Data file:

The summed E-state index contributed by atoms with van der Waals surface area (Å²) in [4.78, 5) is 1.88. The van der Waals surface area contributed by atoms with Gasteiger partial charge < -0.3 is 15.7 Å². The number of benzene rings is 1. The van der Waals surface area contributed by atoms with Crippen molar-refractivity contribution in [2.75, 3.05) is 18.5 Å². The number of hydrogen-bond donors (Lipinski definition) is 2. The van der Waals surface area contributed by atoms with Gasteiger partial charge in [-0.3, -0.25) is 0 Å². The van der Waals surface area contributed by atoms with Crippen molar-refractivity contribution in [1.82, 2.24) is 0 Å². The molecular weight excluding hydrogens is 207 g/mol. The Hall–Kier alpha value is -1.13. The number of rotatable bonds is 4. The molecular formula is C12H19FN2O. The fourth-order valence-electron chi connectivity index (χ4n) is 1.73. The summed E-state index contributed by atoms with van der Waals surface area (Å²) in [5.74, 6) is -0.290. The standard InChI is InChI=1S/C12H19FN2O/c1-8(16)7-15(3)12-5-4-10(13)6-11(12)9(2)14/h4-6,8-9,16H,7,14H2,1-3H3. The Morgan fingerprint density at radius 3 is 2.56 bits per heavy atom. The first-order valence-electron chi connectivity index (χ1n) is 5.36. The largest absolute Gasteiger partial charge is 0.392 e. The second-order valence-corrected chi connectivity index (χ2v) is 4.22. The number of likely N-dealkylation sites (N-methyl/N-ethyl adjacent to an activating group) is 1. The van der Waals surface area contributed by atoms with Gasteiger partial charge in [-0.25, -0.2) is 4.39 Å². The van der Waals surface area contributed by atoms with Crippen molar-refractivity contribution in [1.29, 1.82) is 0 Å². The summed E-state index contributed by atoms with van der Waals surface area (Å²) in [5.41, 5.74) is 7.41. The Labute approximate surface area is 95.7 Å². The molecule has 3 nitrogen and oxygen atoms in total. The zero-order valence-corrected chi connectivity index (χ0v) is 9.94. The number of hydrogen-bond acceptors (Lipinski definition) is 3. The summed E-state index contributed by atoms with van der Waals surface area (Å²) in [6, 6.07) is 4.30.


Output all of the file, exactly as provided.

The summed E-state index contributed by atoms with van der Waals surface area (Å²) in [4.78, 5) is 1.88. The van der Waals surface area contributed by atoms with Gasteiger partial charge < -0.3 is 15.7 Å². The number of benzene rings is 1. The van der Waals surface area contributed by atoms with Crippen molar-refractivity contribution in [2.75, 3.05) is 18.5 Å². The number of hydrogen-bond donors (Lipinski definition) is 2. The van der Waals surface area contributed by atoms with Gasteiger partial charge in [-0.3, -0.25) is 0 Å². The van der Waals surface area contributed by atoms with Crippen molar-refractivity contribution in [1.82, 2.24) is 0 Å². The molecular weight excluding hydrogens is 207 g/mol. The Hall–Kier alpha value is -1.13. The number of rotatable bonds is 4. The molecular formula is C12H19FN2O. The fourth-order valence-electron chi connectivity index (χ4n) is 1.73. The summed E-state index contributed by atoms with van der Waals surface area (Å²) in [5.74, 6) is -0.290. The standard InChI is InChI=1S/C12H19FN2O/c1-8(16)7-15(3)12-5-4-10(13)6-11(12)9(2)14/h4-6,8-9,16H,7,14H2,1-3H3. The Morgan fingerprint density at radius 3 is 2.56 bits per heavy atom. The first-order valence-electron chi connectivity index (χ1n) is 5.36. The largest absolute Gasteiger partial charge is 0.392 e. The second-order valence-corrected chi connectivity index (χ2v) is 4.22. The number of likely N-dealkylation sites (N-methyl/N-ethyl adjacent to an activating group) is 1. The van der Waals surface area contributed by atoms with Gasteiger partial charge in [-0.25, -0.2) is 4.39 Å². The van der Waals surface area contributed by atoms with Crippen molar-refractivity contribution in [1.29, 1.82) is 0 Å². The summed E-state index contributed by atoms with van der Waals surface area (Å²) in [5.41, 5.74) is 7.41. The Labute approximate surface area is 95.7 Å². The molecule has 3 nitrogen and oxygen atoms in total. The zero-order valence-corrected chi connectivity index (χ0v) is 9.94. The number of hydrogen-bond acceptors (Lipinski definition) is 3. The summed E-state index contributed by atoms with van der Waals surface area (Å²) in [6, 6.07) is 4.30.